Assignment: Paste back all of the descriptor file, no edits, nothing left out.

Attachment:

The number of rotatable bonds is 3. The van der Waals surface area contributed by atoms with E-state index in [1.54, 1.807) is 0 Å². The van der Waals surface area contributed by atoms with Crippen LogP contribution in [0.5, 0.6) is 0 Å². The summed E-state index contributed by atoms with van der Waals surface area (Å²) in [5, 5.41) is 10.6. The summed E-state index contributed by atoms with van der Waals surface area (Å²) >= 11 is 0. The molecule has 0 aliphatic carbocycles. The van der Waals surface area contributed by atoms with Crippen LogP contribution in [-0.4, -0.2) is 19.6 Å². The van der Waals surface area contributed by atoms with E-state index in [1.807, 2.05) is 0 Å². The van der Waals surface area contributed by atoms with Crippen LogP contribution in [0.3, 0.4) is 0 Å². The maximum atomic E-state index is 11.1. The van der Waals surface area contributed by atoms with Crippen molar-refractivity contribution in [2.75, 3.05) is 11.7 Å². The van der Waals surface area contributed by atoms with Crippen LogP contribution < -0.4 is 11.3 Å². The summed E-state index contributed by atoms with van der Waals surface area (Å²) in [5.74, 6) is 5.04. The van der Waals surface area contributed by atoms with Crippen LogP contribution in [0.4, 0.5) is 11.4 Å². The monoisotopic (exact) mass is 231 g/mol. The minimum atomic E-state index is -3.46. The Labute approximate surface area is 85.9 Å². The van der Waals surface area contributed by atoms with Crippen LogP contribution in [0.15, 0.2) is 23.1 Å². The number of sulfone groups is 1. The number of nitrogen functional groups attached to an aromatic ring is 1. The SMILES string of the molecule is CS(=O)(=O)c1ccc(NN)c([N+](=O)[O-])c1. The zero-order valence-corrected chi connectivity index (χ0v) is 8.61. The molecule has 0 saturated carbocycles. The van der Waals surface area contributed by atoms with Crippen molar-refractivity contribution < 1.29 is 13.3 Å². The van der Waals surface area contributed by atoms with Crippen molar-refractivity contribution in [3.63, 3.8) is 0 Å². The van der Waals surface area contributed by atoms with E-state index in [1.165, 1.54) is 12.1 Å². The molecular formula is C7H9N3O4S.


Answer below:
The number of rotatable bonds is 3. The van der Waals surface area contributed by atoms with E-state index in [1.54, 1.807) is 0 Å². The van der Waals surface area contributed by atoms with Crippen LogP contribution in [0.5, 0.6) is 0 Å². The summed E-state index contributed by atoms with van der Waals surface area (Å²) in [5, 5.41) is 10.6. The summed E-state index contributed by atoms with van der Waals surface area (Å²) >= 11 is 0. The molecule has 0 aliphatic carbocycles. The van der Waals surface area contributed by atoms with Crippen LogP contribution in [-0.4, -0.2) is 19.6 Å². The van der Waals surface area contributed by atoms with E-state index in [1.807, 2.05) is 0 Å². The van der Waals surface area contributed by atoms with Crippen LogP contribution in [0.3, 0.4) is 0 Å². The maximum atomic E-state index is 11.1. The van der Waals surface area contributed by atoms with Crippen molar-refractivity contribution in [2.75, 3.05) is 11.7 Å². The van der Waals surface area contributed by atoms with Crippen LogP contribution < -0.4 is 11.3 Å². The summed E-state index contributed by atoms with van der Waals surface area (Å²) in [5.74, 6) is 5.04. The van der Waals surface area contributed by atoms with Crippen LogP contribution in [0.4, 0.5) is 11.4 Å². The monoisotopic (exact) mass is 231 g/mol. The minimum atomic E-state index is -3.46. The Labute approximate surface area is 85.9 Å². The van der Waals surface area contributed by atoms with Crippen LogP contribution in [0.15, 0.2) is 23.1 Å². The number of sulfone groups is 1. The number of nitrogen functional groups attached to an aromatic ring is 1. The SMILES string of the molecule is CS(=O)(=O)c1ccc(NN)c([N+](=O)[O-])c1. The zero-order valence-corrected chi connectivity index (χ0v) is 8.61. The molecule has 0 saturated carbocycles. The van der Waals surface area contributed by atoms with Crippen molar-refractivity contribution < 1.29 is 13.3 Å². The van der Waals surface area contributed by atoms with Crippen molar-refractivity contribution in [3.63, 3.8) is 0 Å². The van der Waals surface area contributed by atoms with E-state index in [1.165, 1.54) is 12.1 Å². The molecular formula is C7H9N3O4S.